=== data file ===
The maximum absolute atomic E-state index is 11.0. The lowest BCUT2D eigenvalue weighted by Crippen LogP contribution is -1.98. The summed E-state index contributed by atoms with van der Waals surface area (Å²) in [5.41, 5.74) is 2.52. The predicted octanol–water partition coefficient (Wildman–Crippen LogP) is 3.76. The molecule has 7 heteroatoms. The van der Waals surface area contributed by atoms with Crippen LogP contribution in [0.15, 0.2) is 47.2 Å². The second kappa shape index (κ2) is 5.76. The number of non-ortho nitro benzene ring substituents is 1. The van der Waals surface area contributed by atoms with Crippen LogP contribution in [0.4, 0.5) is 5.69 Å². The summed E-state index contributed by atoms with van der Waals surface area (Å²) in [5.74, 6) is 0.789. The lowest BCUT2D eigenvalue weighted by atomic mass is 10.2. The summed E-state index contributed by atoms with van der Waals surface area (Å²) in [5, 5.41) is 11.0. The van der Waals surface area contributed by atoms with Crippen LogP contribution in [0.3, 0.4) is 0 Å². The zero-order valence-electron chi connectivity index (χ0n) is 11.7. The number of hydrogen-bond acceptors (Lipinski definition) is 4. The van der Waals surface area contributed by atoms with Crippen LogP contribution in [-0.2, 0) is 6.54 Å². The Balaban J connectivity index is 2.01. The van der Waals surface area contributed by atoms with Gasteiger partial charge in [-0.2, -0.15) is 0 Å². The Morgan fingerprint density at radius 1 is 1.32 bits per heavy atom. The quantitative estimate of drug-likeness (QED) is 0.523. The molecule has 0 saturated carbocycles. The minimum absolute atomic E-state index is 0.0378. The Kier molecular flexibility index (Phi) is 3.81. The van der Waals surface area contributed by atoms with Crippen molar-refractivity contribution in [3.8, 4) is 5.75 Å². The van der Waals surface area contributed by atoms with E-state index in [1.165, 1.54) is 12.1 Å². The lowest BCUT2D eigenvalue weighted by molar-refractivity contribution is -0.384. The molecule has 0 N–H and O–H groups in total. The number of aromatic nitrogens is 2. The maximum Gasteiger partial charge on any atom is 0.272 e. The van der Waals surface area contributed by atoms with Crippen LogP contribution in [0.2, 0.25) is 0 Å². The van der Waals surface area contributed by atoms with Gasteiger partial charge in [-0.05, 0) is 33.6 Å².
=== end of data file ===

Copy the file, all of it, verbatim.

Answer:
The maximum absolute atomic E-state index is 11.0. The lowest BCUT2D eigenvalue weighted by Crippen LogP contribution is -1.98. The summed E-state index contributed by atoms with van der Waals surface area (Å²) in [5.41, 5.74) is 2.52. The predicted octanol–water partition coefficient (Wildman–Crippen LogP) is 3.76. The molecule has 7 heteroatoms. The van der Waals surface area contributed by atoms with Crippen LogP contribution in [0.15, 0.2) is 47.2 Å². The second kappa shape index (κ2) is 5.76. The number of non-ortho nitro benzene ring substituents is 1. The van der Waals surface area contributed by atoms with Crippen LogP contribution in [0.4, 0.5) is 5.69 Å². The summed E-state index contributed by atoms with van der Waals surface area (Å²) in [5.74, 6) is 0.789. The lowest BCUT2D eigenvalue weighted by atomic mass is 10.2. The summed E-state index contributed by atoms with van der Waals surface area (Å²) in [5, 5.41) is 11.0. The van der Waals surface area contributed by atoms with Crippen LogP contribution in [0.3, 0.4) is 0 Å². The zero-order valence-electron chi connectivity index (χ0n) is 11.7. The number of hydrogen-bond acceptors (Lipinski definition) is 4. The van der Waals surface area contributed by atoms with Crippen LogP contribution in [-0.2, 0) is 6.54 Å². The Balaban J connectivity index is 2.01. The van der Waals surface area contributed by atoms with Gasteiger partial charge in [-0.2, -0.15) is 0 Å². The Morgan fingerprint density at radius 1 is 1.32 bits per heavy atom. The quantitative estimate of drug-likeness (QED) is 0.523. The molecule has 0 saturated carbocycles. The minimum absolute atomic E-state index is 0.0378. The Kier molecular flexibility index (Phi) is 3.81. The van der Waals surface area contributed by atoms with Crippen molar-refractivity contribution in [3.8, 4) is 5.75 Å². The van der Waals surface area contributed by atoms with E-state index in [1.165, 1.54) is 12.1 Å². The lowest BCUT2D eigenvalue weighted by molar-refractivity contribution is -0.384. The molecule has 0 N–H and O–H groups in total. The number of aromatic nitrogens is 2. The maximum Gasteiger partial charge on any atom is 0.272 e. The van der Waals surface area contributed by atoms with Crippen LogP contribution in [0.2, 0.25) is 0 Å². The van der Waals surface area contributed by atoms with Gasteiger partial charge in [-0.05, 0) is 33.6 Å².